1) Superstorm Sandy Hurricane Sandy was truly astounding in its size and power. At its peak size, twenty hours before landfall, Sandy had tropical storm-force winds that covered an area nearly one-fifth the area of the contiguous United States. Sandy’s area of ocean with twelve-foot seas peaked at 1.4 million square miles–nearly one-half the area of the contiguous United States, or 1% of Earth’s total ocean area. Most incredibly, ten hours before landfall (9:30 am EDT October 29), the total energy of Sandy’s winds of tropical storm-force and higher peaked at 329 terajoules–the highest value for any Atlantic hurricane since at least 1969, and equivalent to five Hiroshima-sized atomic bombs.
At landfall, Sandy’s tropical storm-force winds spanned 943 miles of the the U.S. coast. No hurricane on record has been larger. Sandy’s huge size prompted high wind warnings to be posted from Chicago to Eastern Maine, and from Michigan’s Upper Peninsula to Florida’s Lake Okeechobee–an area home to 120 million people. Sandy’s winds simultaneously caused damage to buildings on the shores of Lake Michigan at Indiana Dunes National Lake Shore, and toppled power lines in Nova Scotia, Canada–locations 1200 miles apart!
Sandy made landfall near Atlantic City, NJ on October 29, with sustained winds of 80 mph and a central minimum pressure of 946 mb–the lowest pressure on record along the Northeast coast. The Battery, in New York City Harbor, had an observed water level of 13.88 feet, besting the previous record set by Hurricane Donna in 1960 by 3 feet. Sandy also brought torrential rainfall to the Mid-Atlantic, with over 12 inches of rain observed in parts of Maryland. In addition, Sandy generated blizzard conditions for the central and southern Appalachians with more than a foot of snow falling in six states from North Carolina to Pennsylvania, shattering October snow records. Over 130 fatalities were reported and over 8.5 million customers lost power–the second largest weather-related power outage in U.S. history, behind the 10 million that lost power during the Blizzard of 1993. Damage from Sandy is estimated at $62 billion.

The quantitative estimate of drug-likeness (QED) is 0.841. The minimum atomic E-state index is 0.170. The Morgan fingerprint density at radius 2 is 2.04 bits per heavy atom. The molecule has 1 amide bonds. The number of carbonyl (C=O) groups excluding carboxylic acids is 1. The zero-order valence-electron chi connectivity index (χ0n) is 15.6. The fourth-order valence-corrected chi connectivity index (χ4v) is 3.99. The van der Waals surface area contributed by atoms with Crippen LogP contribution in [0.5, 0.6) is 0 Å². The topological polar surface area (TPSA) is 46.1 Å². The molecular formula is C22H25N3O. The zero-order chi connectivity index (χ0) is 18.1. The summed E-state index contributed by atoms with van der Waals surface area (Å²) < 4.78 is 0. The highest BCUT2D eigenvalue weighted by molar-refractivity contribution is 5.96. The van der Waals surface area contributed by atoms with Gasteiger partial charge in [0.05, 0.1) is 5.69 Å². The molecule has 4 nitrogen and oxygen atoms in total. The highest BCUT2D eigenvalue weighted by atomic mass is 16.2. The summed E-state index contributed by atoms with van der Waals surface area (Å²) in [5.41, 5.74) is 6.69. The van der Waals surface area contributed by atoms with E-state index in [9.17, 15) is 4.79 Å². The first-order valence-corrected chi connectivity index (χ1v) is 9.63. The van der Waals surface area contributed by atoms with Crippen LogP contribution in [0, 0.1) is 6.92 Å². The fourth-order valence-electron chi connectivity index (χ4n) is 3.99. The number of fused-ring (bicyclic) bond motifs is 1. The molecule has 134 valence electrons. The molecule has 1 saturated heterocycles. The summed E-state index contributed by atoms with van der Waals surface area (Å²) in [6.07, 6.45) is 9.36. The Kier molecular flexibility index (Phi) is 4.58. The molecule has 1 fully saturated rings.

Figure 1. Cabs lie flooded on October 30, 2012, in Hoboken, NJ, in the wake of Hurricane Sandy. AP photo: Charles Sykes.
2) Warmest Year on Record
Spring, March, July, and the annual temperature were all warmest on record in the contiguous U.S. July was the warmest month of any month in the 1,400+ months of the U.S. data record, going back to 1895. The spring temperature departure from average was the largest on record for any season, and March temperatures had the second largest warm departure from average of any month in U.S. history. All-time hottest temperature records were set over approximately 7% of the area of the contiguous U.S., according to a database of 298 major U.S. cities maintained by wunderground’s weather historian, Christopher C. Burt. Given the very warm December temperatures so far, the final 2012 annual temperature is likely to break the previous warmest year on record (1998) by at least 0.7°F–a colossal margin to break an annual record by. It is likely that 15 states will end up with their warmest year on record in 2012, and 42 states will have a top-ten warmest year.
Figure 2. One of 2012′s incredibly hot days: high temperatures on August 1 in Oklahoma from the Oklahoma Mesonet. It was the hottest day in Oklahoma since August 1936, with more than half of the state recording temperatures of 110° or higher. Oklahoma City hit 112°, tied for the city’s 3nd highest temperature since record keeping began in 1890. The only hotter days occurred two days later–on August 3, 2012–and back on August 11, 1936 (113°.)
3) The Great Drought of 2012
The Great U.S. Drought of 2012 may well turn out to be the biggest weather story of 2012, since its full impacts have not yet been realized. The area of the contiguous U.S. in moderate or greater drought peaked at 61.8% in July–the largest such area since the Dust Bowl drought of December 1939. The heat and dryness resulted in record or near-record evaporation rates, causing major impact on corn, soybean and wheat belts in addition to livestock production. Drought upstream of the Lower Mississippi River caused record and near-record low stream flows along the river in Mississippi and Louisiana, resulting in limited river transportation and commerce. Crop damages alone from the great drought are estimated at $35 billion. As the total scope of losses is realized across all lines of business in coming months, this number will climb significantly.